Tuesday, September 20, 2011

Written on

DANGER PLANET: An Animated Sci-Fi Romance Short by Justin Burks

Wow, talk about discovering science fiction romance in unexpected places: Thanks to Galaxy Express passenger A., I learned about DANGER PLANET, an animated short by Justin Burks (via The Mary Sue).

Here’s the story blurb:

During a routine scan on a distant planet, a young space scout finds romance with a female pilot. But when peril strikes the two star-crossed explorers, he must face what lurks in the darkness of the planet to rescue the girl.

And now for our feature presentation:




About the film:

Danger Planet is an animated short created by students at Southern Adventist University in Tennessee. This 4 minute student animation was finished primarily in a summer after over a year of preproduction.

Credits: Justin Burks, Danny Cooper, Andrew Lopez, Chris Wombold, Brandon Bailie, Stephanie Miranda, Aaron Adams, Yannick Amegan, Cassidy Stone, Gareath Murray, Christine Turner, Beau Sherman, Matt Kidd 

Wasn’t that fun? I especially liked the main theme. So haunting and romantic. DANGER PLANET is sci-fi romance through and through.

That said, I would have liked this more if the heroine had been able to vanquish Evil Alien Dude along with the hero. I kept hoping she would rescue the hero toward the end by firing the final shot.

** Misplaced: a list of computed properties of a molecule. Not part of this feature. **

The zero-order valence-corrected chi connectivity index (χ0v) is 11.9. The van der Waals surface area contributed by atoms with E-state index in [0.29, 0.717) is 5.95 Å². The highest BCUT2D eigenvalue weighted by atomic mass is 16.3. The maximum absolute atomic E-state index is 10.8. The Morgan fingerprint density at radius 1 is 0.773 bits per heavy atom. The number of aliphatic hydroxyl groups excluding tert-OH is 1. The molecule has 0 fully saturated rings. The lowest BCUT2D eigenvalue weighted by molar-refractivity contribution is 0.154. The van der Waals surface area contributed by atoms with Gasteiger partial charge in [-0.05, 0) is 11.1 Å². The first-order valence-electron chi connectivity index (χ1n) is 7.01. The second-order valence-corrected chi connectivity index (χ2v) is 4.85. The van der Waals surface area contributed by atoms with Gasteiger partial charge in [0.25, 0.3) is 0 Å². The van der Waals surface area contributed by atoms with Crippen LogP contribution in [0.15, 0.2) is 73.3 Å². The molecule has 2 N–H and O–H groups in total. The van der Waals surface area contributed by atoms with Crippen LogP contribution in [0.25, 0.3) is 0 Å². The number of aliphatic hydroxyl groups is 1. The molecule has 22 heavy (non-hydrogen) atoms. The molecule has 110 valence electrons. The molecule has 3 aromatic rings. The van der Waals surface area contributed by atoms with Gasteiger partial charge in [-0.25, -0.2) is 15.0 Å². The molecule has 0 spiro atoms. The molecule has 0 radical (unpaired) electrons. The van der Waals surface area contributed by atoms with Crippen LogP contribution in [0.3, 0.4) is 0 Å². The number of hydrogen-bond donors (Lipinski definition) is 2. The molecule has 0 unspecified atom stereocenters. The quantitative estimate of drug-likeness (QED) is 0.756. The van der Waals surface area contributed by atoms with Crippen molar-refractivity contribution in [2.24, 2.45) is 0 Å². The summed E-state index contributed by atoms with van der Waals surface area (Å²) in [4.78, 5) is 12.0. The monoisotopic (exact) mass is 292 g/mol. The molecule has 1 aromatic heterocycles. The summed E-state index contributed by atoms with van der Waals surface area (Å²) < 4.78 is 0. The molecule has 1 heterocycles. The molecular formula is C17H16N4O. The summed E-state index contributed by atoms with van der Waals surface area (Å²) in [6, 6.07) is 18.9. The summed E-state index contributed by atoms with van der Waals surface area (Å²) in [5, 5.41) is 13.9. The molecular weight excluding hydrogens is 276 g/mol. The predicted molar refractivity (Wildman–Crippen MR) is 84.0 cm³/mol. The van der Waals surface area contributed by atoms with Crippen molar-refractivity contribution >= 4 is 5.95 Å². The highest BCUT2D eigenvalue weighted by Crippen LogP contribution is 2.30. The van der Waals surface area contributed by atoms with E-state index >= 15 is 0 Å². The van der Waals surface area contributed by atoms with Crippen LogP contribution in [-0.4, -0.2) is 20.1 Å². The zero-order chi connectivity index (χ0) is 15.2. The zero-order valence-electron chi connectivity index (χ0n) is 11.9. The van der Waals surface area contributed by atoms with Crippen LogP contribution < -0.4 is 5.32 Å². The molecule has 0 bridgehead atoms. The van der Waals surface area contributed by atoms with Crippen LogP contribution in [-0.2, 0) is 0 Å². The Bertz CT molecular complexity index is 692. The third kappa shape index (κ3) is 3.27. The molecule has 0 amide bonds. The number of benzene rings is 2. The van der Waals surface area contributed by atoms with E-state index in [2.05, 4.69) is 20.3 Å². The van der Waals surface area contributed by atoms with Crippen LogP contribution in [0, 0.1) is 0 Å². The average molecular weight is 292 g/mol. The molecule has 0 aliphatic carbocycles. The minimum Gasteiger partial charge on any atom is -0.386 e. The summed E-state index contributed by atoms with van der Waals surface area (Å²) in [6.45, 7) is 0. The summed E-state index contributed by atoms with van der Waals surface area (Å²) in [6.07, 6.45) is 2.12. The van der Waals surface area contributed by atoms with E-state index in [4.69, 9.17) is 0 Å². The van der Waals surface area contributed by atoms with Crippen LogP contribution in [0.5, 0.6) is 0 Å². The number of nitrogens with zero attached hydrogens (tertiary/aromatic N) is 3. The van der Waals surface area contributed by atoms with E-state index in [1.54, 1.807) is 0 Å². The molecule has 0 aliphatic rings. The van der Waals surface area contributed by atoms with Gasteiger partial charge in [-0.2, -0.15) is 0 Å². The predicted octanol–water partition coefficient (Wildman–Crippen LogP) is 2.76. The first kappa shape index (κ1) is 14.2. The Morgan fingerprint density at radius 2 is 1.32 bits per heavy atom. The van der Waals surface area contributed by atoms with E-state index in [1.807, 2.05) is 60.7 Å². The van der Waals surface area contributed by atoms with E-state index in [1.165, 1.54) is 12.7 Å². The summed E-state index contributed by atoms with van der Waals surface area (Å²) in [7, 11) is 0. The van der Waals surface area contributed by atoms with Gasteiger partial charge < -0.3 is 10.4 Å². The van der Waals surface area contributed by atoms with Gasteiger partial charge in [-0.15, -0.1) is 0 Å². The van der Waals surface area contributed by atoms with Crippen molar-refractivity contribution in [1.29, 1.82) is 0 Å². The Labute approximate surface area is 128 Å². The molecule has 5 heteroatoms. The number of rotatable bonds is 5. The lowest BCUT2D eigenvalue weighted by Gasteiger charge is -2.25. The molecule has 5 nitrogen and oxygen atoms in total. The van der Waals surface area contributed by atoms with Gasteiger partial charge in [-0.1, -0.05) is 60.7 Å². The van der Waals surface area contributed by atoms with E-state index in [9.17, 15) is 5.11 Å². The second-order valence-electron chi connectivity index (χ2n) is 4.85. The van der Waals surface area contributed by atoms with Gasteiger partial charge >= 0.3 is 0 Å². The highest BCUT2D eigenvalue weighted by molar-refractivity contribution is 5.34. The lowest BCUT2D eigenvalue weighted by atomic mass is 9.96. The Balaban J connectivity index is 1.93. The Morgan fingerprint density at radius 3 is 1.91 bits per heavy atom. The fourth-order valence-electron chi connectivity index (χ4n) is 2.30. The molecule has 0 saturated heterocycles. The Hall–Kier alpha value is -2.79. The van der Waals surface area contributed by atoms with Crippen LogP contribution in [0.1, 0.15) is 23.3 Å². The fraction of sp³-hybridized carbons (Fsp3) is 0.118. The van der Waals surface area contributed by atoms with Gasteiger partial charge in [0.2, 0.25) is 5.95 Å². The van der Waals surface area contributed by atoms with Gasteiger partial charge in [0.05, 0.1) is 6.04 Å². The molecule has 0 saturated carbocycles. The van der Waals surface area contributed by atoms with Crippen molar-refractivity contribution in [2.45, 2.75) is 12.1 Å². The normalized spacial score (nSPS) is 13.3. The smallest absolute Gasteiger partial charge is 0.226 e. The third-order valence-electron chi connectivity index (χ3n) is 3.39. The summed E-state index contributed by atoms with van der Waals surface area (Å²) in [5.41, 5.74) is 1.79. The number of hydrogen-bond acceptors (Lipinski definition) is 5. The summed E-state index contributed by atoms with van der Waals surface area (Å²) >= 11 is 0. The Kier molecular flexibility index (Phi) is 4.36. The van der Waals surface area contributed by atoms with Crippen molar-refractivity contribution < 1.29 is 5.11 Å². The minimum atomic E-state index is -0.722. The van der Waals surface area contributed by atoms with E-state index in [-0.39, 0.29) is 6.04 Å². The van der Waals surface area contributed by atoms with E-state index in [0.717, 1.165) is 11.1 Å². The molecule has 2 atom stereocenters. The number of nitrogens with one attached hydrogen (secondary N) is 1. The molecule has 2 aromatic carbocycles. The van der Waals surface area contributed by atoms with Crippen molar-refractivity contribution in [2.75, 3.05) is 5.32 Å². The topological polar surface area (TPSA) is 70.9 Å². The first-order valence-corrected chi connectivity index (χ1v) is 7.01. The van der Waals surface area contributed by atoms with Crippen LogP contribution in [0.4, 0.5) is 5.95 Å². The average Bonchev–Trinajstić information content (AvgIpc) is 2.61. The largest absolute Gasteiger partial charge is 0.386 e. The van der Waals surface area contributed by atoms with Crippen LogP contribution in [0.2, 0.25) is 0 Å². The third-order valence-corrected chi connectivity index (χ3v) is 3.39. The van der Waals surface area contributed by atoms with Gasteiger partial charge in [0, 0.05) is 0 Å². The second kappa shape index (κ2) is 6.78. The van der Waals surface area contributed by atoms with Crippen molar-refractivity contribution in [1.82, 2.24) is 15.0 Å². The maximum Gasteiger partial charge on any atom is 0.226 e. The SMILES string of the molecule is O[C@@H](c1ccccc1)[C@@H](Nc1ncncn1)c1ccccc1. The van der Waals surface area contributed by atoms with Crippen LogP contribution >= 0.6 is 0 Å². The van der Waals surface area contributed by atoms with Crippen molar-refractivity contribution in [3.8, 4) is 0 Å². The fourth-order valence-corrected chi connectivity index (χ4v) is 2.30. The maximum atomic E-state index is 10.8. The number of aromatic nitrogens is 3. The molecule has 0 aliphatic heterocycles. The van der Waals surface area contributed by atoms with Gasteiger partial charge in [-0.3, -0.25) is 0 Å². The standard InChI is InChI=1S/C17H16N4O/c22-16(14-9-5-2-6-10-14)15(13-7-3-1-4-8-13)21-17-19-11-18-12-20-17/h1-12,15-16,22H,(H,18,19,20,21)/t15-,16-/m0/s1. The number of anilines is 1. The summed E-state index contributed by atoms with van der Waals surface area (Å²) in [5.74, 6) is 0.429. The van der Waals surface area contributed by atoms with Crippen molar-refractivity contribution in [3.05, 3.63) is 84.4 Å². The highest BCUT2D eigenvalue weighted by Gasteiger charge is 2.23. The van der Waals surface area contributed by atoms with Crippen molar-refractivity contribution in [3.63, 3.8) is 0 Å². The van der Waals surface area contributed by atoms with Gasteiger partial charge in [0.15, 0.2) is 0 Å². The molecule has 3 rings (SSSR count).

Well, I still consider this a cool sci-fi romance gem. Let’s hope that Mr. Burks has a few more of these up his sleeve. To learn more, here’s a video about the making of DANGER PLANET:




I thought it was veerrrry interesting that by including a romance, Mr. Burks was able to enrich the plot, as well as add "context" and "payoff" that would keep the audience engaged until the end.

(8:06)
Justin Burks: "...it didn't have the emotional connection that it has now."

Interviewer: "Okay, and so your solution?"

Justin Burks: ..Well, when I had the dark day of realizing that the thing needed some work...I talked about it with you about...what makes...something entertaining for the audience...in discovering that it's...something that we can relate to...if the audience sees something on the screen happening that we all can feel as well, like, meeting a girl, falling in love...then you have them riveted."

Sweet.

To learn more about DANGER PLANET, including the "Making of Danger Planet" video, visit dangerplanet.blogspot.com.

Joyfully yours,

Heather